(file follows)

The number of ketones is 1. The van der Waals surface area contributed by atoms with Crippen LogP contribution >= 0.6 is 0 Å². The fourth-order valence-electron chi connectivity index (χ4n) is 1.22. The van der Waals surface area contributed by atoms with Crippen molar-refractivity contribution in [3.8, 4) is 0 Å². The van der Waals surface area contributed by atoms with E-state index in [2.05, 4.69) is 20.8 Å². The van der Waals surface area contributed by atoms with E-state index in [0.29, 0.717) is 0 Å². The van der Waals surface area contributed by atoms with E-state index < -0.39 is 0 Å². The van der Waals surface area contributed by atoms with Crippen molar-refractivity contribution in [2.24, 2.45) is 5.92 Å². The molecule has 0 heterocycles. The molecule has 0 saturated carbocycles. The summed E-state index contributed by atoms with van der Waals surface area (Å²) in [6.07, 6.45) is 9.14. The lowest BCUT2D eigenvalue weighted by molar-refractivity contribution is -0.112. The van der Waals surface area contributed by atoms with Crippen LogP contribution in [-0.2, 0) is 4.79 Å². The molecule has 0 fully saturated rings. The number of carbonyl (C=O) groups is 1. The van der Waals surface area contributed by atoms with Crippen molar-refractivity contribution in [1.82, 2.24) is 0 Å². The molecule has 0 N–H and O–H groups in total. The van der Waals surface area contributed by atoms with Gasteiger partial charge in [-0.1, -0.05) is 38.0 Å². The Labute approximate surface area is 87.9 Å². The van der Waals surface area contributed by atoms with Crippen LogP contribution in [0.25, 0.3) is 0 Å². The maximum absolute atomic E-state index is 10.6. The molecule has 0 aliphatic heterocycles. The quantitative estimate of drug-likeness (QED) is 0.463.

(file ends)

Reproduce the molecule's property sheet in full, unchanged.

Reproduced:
The number of ketones is 1. The van der Waals surface area contributed by atoms with Crippen LogP contribution >= 0.6 is 0 Å². The fourth-order valence-electron chi connectivity index (χ4n) is 1.22. The van der Waals surface area contributed by atoms with Crippen molar-refractivity contribution in [3.8, 4) is 0 Å². The van der Waals surface area contributed by atoms with E-state index in [2.05, 4.69) is 20.8 Å². The van der Waals surface area contributed by atoms with E-state index in [0.29, 0.717) is 0 Å². The van der Waals surface area contributed by atoms with E-state index < -0.39 is 0 Å². The van der Waals surface area contributed by atoms with Crippen molar-refractivity contribution in [2.24, 2.45) is 5.92 Å². The molecule has 0 heterocycles. The molecule has 0 saturated carbocycles. The summed E-state index contributed by atoms with van der Waals surface area (Å²) in [6.07, 6.45) is 9.14. The lowest BCUT2D eigenvalue weighted by molar-refractivity contribution is -0.112. The van der Waals surface area contributed by atoms with Crippen LogP contribution in [-0.2, 0) is 4.79 Å². The molecule has 0 fully saturated rings. The number of carbonyl (C=O) groups is 1. The van der Waals surface area contributed by atoms with Crippen molar-refractivity contribution in [1.82, 2.24) is 0 Å². The molecule has 0 N–H and O–H groups in total. The van der Waals surface area contributed by atoms with Gasteiger partial charge in [-0.1, -0.05) is 38.0 Å². The Labute approximate surface area is 87.9 Å². The van der Waals surface area contributed by atoms with Crippen LogP contribution in [0.25, 0.3) is 0 Å². The maximum absolute atomic E-state index is 10.6. The molecule has 0 aliphatic heterocycles. The quantitative estimate of drug-likeness (QED) is 0.463.